EY - Cost control in the South African mining industry

Cost control in the South African mining industry

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Our study, ‘Cost control and margin protection in the South African mining and metals industry,’ ranks the top cost control and margin protection priorities for South African mining and metals companies. Since commodity prices have cooled off there is significant pressure on margins and the sustainability of higher cost mining operations.

There are many, often complex, reasons for rampant cost increases. These issues are not unique to the South African mining industry, but they do reflect the maturity of the industry.

The study is based on research and interviews conducted by EY between May 2013 and August 2013 with senior executives from a number of mining and metals companies operating in South Africa. Executives were interviewed and asked to prioritise their top cost control and margin protection priorities.

The top ten cost control and margin protection priorities identified are:

  1. Cost of labour and labour productivity – During the past year, mining companies were faced with difficult operating environments and significant declines in their enterprise values.
  2. Escalating electricity and fuel prices – Historically, one of South Africa’s key competitive advantages was the availability of sufficient low-cost electricity.
  3. Managing transportation and logistical costs – Accessibility and availability of transportation and logistical infrastructure remain a significant challenge for the South African mining sector despite firm commitments from the South African Government to allocate resources to capital investment programs aimed at the transformation of the economy.
  4. Effective management of capital – Across the mining industry there is increased pressure to deliver value to shareholders in both the short and long-term. This means that companies not only have to ensure that they are generating optimal value from their current projects, but also that they invest in future projects that will create sustainable value for their investors.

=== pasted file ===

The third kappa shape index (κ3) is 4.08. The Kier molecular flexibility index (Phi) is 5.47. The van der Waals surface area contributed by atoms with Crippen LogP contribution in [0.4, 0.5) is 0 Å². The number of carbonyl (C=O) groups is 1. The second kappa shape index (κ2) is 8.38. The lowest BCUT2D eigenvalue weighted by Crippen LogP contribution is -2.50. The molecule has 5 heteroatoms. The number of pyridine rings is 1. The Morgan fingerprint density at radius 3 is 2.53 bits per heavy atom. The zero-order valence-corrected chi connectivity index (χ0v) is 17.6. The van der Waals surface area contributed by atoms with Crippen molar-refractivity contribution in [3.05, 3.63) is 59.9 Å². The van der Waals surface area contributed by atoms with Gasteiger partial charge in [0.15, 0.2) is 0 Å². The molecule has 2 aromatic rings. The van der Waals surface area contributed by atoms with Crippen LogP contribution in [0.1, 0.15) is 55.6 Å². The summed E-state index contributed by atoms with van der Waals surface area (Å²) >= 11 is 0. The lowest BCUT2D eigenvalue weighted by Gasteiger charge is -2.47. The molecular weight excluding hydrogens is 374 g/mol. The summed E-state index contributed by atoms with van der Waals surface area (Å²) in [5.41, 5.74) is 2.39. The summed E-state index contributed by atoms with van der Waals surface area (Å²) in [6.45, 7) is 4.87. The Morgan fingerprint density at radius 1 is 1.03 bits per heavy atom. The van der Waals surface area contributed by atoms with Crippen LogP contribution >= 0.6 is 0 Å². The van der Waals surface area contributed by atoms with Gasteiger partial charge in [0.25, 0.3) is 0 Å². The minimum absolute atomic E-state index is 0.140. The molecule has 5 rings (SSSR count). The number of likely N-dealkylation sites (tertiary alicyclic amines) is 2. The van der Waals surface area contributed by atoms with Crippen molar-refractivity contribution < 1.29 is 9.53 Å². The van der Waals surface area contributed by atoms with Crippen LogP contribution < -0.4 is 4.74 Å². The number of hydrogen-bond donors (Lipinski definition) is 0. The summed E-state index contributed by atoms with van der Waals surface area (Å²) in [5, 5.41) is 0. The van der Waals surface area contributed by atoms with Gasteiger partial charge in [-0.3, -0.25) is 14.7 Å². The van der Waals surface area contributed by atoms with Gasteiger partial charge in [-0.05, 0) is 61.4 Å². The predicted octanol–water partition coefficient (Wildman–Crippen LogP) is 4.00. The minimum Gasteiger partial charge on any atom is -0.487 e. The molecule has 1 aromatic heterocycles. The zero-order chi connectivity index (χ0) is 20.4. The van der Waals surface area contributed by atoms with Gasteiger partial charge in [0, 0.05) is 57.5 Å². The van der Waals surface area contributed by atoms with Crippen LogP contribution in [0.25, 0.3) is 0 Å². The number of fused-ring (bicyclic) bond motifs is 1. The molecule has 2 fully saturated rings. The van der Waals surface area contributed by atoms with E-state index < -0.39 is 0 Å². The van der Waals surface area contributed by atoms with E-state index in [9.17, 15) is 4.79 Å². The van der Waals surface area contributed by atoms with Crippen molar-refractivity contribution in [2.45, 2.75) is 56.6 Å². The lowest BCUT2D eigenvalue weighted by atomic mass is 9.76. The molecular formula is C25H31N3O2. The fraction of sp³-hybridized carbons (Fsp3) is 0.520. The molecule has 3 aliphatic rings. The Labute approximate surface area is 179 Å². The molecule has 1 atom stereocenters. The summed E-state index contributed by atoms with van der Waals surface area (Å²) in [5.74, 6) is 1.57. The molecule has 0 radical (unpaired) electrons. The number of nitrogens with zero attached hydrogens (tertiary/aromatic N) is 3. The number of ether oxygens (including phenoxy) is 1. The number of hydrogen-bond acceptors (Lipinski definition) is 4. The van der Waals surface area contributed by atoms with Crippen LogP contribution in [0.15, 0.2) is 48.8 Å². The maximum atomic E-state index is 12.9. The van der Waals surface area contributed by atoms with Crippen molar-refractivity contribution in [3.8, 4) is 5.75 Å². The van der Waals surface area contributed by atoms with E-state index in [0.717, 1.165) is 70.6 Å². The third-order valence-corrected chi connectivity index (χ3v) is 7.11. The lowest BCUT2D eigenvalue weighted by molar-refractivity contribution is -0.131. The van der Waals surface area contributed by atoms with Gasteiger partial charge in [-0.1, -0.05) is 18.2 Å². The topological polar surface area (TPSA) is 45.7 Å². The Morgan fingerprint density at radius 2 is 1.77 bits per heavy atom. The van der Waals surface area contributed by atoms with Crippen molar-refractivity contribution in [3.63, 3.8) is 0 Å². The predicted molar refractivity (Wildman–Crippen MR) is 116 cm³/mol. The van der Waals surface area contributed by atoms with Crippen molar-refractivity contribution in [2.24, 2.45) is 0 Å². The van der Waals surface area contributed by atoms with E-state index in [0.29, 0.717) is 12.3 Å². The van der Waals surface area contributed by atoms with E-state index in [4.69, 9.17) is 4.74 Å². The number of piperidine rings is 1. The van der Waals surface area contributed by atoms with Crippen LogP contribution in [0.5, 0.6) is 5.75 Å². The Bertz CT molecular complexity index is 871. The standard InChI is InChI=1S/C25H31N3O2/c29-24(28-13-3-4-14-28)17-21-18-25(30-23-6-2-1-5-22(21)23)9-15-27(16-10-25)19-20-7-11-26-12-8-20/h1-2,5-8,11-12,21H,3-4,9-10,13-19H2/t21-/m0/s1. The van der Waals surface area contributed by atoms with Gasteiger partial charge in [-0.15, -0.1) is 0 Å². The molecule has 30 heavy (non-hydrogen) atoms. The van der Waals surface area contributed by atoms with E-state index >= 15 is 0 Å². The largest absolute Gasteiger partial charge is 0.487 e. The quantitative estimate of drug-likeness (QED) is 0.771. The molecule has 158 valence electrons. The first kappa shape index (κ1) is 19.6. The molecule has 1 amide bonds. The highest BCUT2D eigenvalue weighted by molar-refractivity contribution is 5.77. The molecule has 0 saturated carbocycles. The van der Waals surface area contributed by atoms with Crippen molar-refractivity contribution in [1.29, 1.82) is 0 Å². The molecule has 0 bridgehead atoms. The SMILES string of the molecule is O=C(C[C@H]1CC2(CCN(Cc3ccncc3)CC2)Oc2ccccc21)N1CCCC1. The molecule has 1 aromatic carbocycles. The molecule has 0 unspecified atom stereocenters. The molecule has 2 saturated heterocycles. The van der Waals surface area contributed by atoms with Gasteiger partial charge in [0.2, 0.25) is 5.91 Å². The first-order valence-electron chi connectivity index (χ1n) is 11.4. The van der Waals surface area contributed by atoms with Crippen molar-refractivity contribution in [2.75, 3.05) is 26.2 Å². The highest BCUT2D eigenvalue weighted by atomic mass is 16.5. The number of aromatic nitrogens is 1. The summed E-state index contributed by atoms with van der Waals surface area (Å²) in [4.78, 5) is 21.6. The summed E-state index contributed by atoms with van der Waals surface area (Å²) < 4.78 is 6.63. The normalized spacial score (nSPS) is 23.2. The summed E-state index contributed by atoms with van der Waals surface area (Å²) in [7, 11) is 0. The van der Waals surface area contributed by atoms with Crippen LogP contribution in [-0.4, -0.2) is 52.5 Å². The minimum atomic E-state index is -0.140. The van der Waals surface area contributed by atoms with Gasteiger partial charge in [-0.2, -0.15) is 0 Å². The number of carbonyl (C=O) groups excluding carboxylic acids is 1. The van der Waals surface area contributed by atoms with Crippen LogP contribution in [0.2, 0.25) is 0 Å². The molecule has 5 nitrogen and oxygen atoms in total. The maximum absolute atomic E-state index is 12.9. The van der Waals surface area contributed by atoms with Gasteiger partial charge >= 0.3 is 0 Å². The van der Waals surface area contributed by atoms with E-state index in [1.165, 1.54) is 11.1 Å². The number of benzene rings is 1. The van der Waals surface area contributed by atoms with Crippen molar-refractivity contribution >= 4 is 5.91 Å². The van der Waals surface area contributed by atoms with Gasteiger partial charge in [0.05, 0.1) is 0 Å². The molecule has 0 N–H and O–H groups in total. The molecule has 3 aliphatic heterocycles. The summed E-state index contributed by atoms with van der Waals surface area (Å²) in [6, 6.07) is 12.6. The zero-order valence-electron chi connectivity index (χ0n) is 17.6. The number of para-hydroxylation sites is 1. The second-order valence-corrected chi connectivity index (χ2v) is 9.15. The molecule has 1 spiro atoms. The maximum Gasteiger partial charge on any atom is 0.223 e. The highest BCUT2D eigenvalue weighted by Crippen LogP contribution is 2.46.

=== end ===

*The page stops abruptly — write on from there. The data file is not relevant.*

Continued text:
5. Supply chain and procurement practices – One of the clear impacts of the long-running commodities boom has been that resource deposits long classified as marginal or uneconomical have either become viable or have remained viable for longer.
  6. Commodity price and currency volatility – South Africa continues to feel the effects of the global economic market, evidenced in the recent fall in the rand against the US dollar, which has declined approximately 20% against the greenback since the start of 2013.
  7. Corporate, administrative and overhead costs – During the past few years, corporate offices have been upsized to deal with the focus on growth and expansion ambitions.
  8. Safety, health and environmental costs – Through of a combination of legislation, company policies and commitments to a safe and environmentally friendly working environment, safety, health and environment (SHE) is being taken more seriously than ever before.
  9. Cost of being a socially responsible corporate citizen – Being a socially responsible corporate citizen means taking responsibility for your impact on the environment, employees and your host community.
  10. Exploring, discovering and replacing reserves and resources – Given the current lower metal prices, skeptical investors and the uncertainty of sufficient returns, investor interest in exploration projects has decreased.

The report discusses these priorities and approaches to controlling costs and protecting or improving margins.